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definition - Radio 4 UK Theme

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Radio 4 UK Theme


The BBC Radio 4 UK Theme is an orchestral arrangement of traditional British airs composed by Fritz Spiegl (and possibly Manfred Arlan) which was played every morning on BBC Radio 4 between 23 November 1978 and 23 April 2006.

The piece was used as a start-up theme to introduce the Shipping Forecast, and was always the first item broadcast after Radio 4 resumed service following the night-time handover to the BBC World Service. In 2006, Mark Damazer's decision to cancel the UK Theme to make way for a "pacy news briefing" caused much controversy in the United Kingdom, including extensive discussion in the British media and even in Parliament.


  Context and usage

The UK Theme was created in 1978 (not 1973 as BBC press releases at the time of its axing claimed) at the suggestion of Ian McIntyre, the then-new controller of Radio 4. He commissioned Fritz Spiegl to produce an arrangement of traditional British melodies to signify Radio 4 as a service which, from its move from medium wave to 1500 metres/200 kiloHertz long wave on 23 November 1978, would for the first time broadcast a unified service to the whole United Kingdom (i.e. without the regional opt-outs which it had inherited from the old Home Service in 1967). Austrian-born Spiegl came to the UK as a refugee in 1939, after his parents fled Nazi persecution of Jews following the Anschluss. He had contributed several pieces of music to the BBC, including a theme for Radio 4 based on a children's skipping rhyme introduced in 1973 (called A Skipping Tune)[1], which was replaced by the Radio 4 UK Theme.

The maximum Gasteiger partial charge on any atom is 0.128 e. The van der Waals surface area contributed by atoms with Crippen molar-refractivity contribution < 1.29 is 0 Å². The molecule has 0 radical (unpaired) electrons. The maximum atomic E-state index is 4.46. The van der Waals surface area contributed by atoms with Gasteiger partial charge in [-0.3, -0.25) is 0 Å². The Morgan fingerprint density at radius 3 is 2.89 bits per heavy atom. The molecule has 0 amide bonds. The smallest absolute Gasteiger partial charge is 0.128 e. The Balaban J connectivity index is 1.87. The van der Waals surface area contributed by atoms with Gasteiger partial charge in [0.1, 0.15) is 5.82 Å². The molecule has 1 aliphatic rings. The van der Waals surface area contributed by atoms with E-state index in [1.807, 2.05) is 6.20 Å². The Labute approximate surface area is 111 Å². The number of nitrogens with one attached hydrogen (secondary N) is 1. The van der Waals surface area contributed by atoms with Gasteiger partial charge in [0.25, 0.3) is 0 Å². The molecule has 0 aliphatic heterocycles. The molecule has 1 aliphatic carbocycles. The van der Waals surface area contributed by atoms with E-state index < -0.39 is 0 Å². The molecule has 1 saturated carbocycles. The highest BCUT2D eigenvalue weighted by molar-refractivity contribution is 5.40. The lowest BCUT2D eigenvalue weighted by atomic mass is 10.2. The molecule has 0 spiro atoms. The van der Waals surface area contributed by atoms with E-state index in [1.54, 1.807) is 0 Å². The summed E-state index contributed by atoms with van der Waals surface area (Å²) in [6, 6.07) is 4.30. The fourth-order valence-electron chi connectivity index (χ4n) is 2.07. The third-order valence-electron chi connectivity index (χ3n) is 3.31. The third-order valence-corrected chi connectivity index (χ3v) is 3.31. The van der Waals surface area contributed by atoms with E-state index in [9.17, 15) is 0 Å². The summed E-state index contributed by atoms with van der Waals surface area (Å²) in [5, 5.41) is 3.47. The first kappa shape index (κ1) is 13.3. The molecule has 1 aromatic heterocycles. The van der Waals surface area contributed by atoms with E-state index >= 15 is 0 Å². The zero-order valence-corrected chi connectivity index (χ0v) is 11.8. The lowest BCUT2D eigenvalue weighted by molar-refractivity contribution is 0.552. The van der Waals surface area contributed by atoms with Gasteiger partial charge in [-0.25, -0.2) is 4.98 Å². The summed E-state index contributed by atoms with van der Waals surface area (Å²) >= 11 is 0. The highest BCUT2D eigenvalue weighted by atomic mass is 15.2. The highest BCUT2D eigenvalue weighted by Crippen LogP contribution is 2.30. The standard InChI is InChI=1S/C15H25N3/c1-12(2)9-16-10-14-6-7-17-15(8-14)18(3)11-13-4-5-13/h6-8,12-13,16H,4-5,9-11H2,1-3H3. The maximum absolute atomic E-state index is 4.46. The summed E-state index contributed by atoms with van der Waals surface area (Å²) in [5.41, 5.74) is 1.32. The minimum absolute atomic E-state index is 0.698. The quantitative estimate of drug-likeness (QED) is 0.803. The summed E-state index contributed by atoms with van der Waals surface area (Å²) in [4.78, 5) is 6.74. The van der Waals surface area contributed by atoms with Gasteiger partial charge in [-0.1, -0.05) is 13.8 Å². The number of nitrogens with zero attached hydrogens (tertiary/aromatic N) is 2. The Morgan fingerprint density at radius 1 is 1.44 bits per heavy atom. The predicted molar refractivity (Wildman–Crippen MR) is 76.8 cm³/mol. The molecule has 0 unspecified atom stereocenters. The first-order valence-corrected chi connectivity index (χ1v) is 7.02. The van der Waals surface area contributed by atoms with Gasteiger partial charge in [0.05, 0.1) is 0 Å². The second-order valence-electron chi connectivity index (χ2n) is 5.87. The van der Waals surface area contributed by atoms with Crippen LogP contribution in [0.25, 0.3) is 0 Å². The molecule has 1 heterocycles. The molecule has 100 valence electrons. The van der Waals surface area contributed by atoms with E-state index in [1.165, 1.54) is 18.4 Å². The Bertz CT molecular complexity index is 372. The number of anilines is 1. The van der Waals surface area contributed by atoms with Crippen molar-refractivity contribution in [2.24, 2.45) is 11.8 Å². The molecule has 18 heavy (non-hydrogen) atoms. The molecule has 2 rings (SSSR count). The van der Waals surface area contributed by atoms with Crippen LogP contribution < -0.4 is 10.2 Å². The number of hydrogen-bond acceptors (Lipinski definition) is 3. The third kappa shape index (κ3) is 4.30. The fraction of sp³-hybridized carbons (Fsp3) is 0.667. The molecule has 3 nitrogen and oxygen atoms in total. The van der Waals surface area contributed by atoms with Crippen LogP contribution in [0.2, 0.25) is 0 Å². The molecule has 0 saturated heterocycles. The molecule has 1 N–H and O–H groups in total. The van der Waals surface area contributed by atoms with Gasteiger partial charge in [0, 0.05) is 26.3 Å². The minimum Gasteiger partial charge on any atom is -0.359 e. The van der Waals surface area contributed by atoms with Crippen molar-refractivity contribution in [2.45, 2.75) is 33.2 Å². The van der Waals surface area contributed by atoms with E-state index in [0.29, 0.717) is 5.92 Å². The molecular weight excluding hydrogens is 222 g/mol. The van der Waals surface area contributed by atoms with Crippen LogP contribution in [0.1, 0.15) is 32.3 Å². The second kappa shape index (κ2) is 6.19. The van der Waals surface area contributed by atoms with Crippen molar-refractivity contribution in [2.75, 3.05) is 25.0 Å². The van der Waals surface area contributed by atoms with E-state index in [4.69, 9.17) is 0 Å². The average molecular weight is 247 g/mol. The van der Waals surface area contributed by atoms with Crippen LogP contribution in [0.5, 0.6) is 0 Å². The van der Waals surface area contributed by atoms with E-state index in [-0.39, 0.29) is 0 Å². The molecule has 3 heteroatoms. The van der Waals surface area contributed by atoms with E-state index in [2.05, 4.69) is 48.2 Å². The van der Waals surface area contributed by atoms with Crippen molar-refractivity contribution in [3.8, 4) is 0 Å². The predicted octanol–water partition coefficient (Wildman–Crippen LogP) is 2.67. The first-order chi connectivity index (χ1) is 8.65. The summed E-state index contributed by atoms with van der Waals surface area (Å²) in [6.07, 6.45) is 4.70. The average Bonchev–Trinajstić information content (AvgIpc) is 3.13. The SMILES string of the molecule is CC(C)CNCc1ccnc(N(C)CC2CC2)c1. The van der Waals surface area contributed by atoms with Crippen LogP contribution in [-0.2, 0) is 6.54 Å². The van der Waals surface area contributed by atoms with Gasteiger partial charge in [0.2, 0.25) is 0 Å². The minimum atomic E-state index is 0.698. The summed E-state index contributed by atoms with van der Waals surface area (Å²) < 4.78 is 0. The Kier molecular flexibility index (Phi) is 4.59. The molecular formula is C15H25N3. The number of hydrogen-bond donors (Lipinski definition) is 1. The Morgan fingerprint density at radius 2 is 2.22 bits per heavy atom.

The time at which the piece was played varied according to the time Radio 4 began broadcasting, which has become gradually earlier in the morning over the years. Initially it was played at approximately 5:54am on weekdays (starting from Thursday 23 November 1978), before the first programme of the day (News Briefing) began at 6:00am. At weekends it was played later than this (Saturday programmes in November 1978 starting at 6:30am and Sunday programmes at 7:15am). Towards the end of the UK Theme's life it was played at 5:30am every day, when Radio 4 took over from the BBC World Service, which has provided overnight programming on Radio 4's frequencies for some years.

The actual premiere of the Theme was at approximately 9.07pm on Monday 20 November 1978, when it was played to fill a lengthy gap in the schedule and to familiarise listeners with the immiment frequency change.[2]

In 2006 the Controller of Radio 4, Mark Damazer, announced that he was cancelling the broadcast. The decision caused much controversy, but protests were to no avail. The last broadcast of the UK Theme was at 5:30am on Sunday 23 April 2006.

The UK Theme, like Sailing By, was used before the Shipping Forecast, allowing fishermen and sailors within range to tune to the correct frequency for the gale warnings and weather forecasts which are about to be broadcast; the continuity of the music being better than spoken words as a gauge of sound quality, allowing those tuning in to find the best frequency for their location.